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    American School Portrait, ca. 1820

    Appraised Value:

    $2,000 - $3,000 (1998)

    Updated Value:

    $3,000 - $5,000 (2012)

    Appraised on: August 22, 1998

    Appraised in: Hartford, Connecticut

    Appraised by: John Hays

    Category: Paintings & Drawings

    Episode Info: Hartford (#1726)
    Roadshow Favorites (#813)
    Hartford (#315)

    Originally Aired: May 24, 1999

    slideshow IMAGE: 1 of 1  

    More Like This:

    Form: Portrait
    Material: Oil
    Period / Style: 19th Century
    Value Range: $2,000 - $3,000 (1998)
    Updated Value: $3,000 - $5,000 (2012)

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    Appraisal Video: (2:46)


    Appraised By:

    John Hays
    Decorative Arts, Folk Art, Furniture, Paintings & Drawings, Silver
    Deputy Chairman

    Appraisal Transcript:
    GUEST: I'm here to get this picture appraised.

    APPRAISER: Tell me how you found this picture.

    GUEST: Well, I didn't find it. My mother did in the dump. She had to climb into the bin to get it.

    APPRAISER: Have you done a little research on who the artist is, and...

    GUEST: No, we don't know who the artist is.

    APPRAISER: Well, you have an early American 19th century picture. And that means it probably was made about 1820 to 1830. I was fascinated by your story about the dump and finding something, because usually people come into the Roadshow and they don't know what they have, but it's been in the family. But you actually found this piece, right?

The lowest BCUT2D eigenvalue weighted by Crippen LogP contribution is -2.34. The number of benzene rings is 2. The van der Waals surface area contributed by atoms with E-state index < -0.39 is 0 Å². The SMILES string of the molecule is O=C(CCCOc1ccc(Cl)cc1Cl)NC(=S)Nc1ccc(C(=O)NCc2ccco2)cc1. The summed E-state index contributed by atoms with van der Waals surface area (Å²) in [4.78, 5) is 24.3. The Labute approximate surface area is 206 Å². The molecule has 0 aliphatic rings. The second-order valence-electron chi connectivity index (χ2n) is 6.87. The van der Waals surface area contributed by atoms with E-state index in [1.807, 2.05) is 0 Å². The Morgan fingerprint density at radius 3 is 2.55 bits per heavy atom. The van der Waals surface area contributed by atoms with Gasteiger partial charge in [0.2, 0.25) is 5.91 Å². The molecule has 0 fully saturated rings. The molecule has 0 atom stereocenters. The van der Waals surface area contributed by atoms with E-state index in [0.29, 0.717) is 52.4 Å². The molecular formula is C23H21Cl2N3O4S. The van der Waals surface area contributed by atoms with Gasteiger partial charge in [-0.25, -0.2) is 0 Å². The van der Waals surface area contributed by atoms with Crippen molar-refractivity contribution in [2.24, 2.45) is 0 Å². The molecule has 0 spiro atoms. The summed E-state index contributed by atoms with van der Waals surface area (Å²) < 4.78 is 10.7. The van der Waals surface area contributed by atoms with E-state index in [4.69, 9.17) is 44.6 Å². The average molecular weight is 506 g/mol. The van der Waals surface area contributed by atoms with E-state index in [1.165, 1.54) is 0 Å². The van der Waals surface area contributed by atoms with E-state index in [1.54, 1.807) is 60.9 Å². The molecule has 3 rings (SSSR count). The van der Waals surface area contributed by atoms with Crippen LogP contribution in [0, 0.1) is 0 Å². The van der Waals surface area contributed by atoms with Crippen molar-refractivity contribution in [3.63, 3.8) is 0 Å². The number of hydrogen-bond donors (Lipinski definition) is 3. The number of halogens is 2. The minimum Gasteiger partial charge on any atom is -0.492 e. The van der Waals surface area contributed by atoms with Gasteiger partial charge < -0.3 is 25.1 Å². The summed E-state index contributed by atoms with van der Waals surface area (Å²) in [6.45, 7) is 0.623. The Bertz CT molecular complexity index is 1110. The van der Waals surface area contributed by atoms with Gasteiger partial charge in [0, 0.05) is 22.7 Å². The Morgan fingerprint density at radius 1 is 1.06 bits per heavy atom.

GUEST: Yeah. Or sometimes they find it from flea markets and stuff like that.

    APPRAISER: Do you go to a lot of flea markets?

    GUEST: Yeah, and my mom does, me and my mom.

    APPRAISER: Is that a hobby of yours?

    GUEST: No, not really. We don't really go to that much flea markets. We like to go to the thrift store instead.

    APPRAISER: Oh, the thrift stores.

    GUEST: Yeah.

    APPRAISER: Right. Most portraits that come in to the Roadshow or into auction houses or dealers, people know who painted it, and they're signed by the artist. But we don't have that help here, do we? There's no signature, is there?

    GUEST: Nope.

    APPRAISER: So how do you think we'd identify the age of this picture?

    GUEST: Well, you would look at, like, the back, and the detail of it, and the way the person dressed, and the couch that she's sitting on, and the jewelry she has.

    APPRAISER: That's exactly right. In fact, that's exactly the way appraisers value and date things.

    GUEST: I know, because I watch this show all the time.

    APPRAISER: And in fact this woman is wearing this dark dress, and she's sitting on this sofa. That's the back rail of a sofa right there. And that sofa has a mahogany scroll crest, and those are sofas that were made probably about 1820. You can actually date the picture by the furniture and her jewelry, her hairstyle here. And you know what she's wearing right here?

    GUEST: No.

    APPRAISER: That's a comb. Underneath that there's a tortoise shell comb that she's put in her hair. And even with that little bit of information, we know that this is an American portrait, this is before they had cameras, as you know, so if you wanted a picture of your...

    GUEST: You had to have them paint it.

    APPRAISER: You had to have them paint it.

    GUEST: I think she wasn't really that rich, because usually the rich people would have all this jewelry on them.

    APPRAISER: Right. She may have been a middle class citizen. But she's great, and she had great poise, and even though we don't know who painted this picture, and given the condition that she's in, she needs a little bit of work and restoration, she probably would bring $2,000 to $3,000 at auction.

    GUEST: Wow. That's a lot of money. I thought it was worth, like, $100, $150.

    APPRAISER: Well, it is a lot of money, and it's a great find. And keep looking for those antiques.

    GUEST: I will.

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